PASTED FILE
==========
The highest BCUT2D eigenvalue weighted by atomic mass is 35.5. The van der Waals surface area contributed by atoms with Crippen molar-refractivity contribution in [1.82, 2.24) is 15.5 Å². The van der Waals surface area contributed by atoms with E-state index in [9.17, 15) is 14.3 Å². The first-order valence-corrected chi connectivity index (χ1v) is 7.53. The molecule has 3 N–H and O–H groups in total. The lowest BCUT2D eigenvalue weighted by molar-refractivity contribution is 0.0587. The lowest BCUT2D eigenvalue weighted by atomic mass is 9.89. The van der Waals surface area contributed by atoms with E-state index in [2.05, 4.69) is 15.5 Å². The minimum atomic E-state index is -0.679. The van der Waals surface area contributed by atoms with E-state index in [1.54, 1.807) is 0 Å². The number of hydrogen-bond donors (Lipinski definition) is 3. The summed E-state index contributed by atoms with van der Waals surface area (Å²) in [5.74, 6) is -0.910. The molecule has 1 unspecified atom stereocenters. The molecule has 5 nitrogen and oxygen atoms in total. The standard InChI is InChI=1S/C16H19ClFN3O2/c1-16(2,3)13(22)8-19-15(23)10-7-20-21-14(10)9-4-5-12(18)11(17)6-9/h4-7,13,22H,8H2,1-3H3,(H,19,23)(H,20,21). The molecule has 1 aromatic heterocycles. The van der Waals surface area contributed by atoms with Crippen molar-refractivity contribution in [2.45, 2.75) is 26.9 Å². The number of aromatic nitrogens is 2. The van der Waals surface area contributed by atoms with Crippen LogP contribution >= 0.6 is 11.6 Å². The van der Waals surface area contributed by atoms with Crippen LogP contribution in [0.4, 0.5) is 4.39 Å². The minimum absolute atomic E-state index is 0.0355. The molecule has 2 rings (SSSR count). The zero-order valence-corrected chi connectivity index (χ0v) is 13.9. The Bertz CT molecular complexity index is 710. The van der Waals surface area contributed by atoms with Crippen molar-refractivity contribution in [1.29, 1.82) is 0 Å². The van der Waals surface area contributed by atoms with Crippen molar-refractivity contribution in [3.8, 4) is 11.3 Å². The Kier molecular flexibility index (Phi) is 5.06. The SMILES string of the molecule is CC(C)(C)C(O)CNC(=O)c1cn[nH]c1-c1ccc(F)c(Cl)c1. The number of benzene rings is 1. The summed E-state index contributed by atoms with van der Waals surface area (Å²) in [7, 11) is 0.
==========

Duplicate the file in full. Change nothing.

The highest BCUT2D eigenvalue weighted by atomic mass is 35.5. The van der Waals surface area contributed by atoms with Crippen molar-refractivity contribution in [1.82, 2.24) is 15.5 Å². The van der Waals surface area contributed by atoms with E-state index in [9.17, 15) is 14.3 Å². The first-order valence-corrected chi connectivity index (χ1v) is 7.53. The molecule has 3 N–H and O–H groups in total. The lowest BCUT2D eigenvalue weighted by molar-refractivity contribution is 0.0587. The lowest BCUT2D eigenvalue weighted by atomic mass is 9.89. The van der Waals surface area contributed by atoms with E-state index in [2.05, 4.69) is 15.5 Å². The minimum atomic E-state index is -0.679. The van der Waals surface area contributed by atoms with E-state index in [1.54, 1.807) is 0 Å². The number of hydrogen-bond donors (Lipinski definition) is 3. The summed E-state index contributed by atoms with van der Waals surface area (Å²) in [5.74, 6) is -0.910. The molecule has 1 unspecified atom stereocenters. The molecule has 5 nitrogen and oxygen atoms in total. The standard InChI is InChI=1S/C16H19ClFN3O2/c1-16(2,3)13(22)8-19-15(23)10-7-20-21-14(10)9-4-5-12(18)11(17)6-9/h4-7,13,22H,8H2,1-3H3,(H,19,23)(H,20,21). The molecule has 1 aromatic heterocycles. The van der Waals surface area contributed by atoms with Crippen molar-refractivity contribution in [2.45, 2.75) is 26.9 Å². The number of aromatic nitrogens is 2. The van der Waals surface area contributed by atoms with Crippen LogP contribution >= 0.6 is 11.6 Å². The van der Waals surface area contributed by atoms with Crippen LogP contribution in [0.4, 0.5) is 4.39 Å². The minimum absolute atomic E-state index is 0.0355. The molecule has 2 rings (SSSR count). The zero-order valence-corrected chi connectivity index (χ0v) is 13.9. The Bertz CT molecular complexity index is 710. The van der Waals surface area contributed by atoms with Crippen molar-refractivity contribution in [1.29, 1.82) is 0 Å². The van der Waals surface area contributed by atoms with Crippen molar-refractivity contribution in [3.8, 4) is 11.3 Å². The Kier molecular flexibility index (Phi) is 5.06. The SMILES string of the molecule is CC(C)(C)C(O)CNC(=O)c1cn[nH]c1-c1ccc(F)c(Cl)c1. The number of benzene rings is 1. The summed E-state index contributed by atoms with van der Waals surface area (Å²) in [7, 11) is 0.